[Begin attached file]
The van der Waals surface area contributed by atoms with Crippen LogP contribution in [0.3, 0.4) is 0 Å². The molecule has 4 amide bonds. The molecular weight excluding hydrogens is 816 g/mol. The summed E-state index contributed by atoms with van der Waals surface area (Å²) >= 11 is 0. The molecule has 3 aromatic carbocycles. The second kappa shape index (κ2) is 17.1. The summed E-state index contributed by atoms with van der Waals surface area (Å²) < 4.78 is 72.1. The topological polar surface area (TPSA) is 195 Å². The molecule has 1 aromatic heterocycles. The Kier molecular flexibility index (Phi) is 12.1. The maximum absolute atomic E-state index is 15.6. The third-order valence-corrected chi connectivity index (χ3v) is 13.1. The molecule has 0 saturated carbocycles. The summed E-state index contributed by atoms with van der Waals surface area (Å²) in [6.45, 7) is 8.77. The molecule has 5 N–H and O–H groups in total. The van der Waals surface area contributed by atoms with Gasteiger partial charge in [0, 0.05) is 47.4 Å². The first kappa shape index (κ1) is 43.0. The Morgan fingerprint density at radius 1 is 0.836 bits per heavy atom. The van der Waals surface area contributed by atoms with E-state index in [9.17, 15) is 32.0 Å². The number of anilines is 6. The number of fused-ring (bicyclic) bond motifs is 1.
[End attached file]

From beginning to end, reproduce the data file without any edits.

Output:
The van der Waals surface area contributed by atoms with Crippen LogP contribution in [0.3, 0.4) is 0 Å². The molecule has 4 amide bonds. The molecular weight excluding hydrogens is 816 g/mol. The summed E-state index contributed by atoms with van der Waals surface area (Å²) >= 11 is 0. The molecule has 3 aromatic carbocycles. The second kappa shape index (κ2) is 17.1. The summed E-state index contributed by atoms with van der Waals surface area (Å²) < 4.78 is 72.1. The topological polar surface area (TPSA) is 195 Å². The molecule has 1 aromatic heterocycles. The Kier molecular flexibility index (Phi) is 12.1. The maximum absolute atomic E-state index is 15.6. The third-order valence-corrected chi connectivity index (χ3v) is 13.1. The molecule has 0 saturated carbocycles. The summed E-state index contributed by atoms with van der Waals surface area (Å²) in [6.45, 7) is 8.77. The molecule has 5 N–H and O–H groups in total. The van der Waals surface area contributed by atoms with Gasteiger partial charge in [0, 0.05) is 47.4 Å². The first kappa shape index (κ1) is 43.0. The Morgan fingerprint density at radius 1 is 0.836 bits per heavy atom. The van der Waals surface area contributed by atoms with E-state index in [9.17, 15) is 32.0 Å². The number of anilines is 6. The number of fused-ring (bicyclic) bond motifs is 1.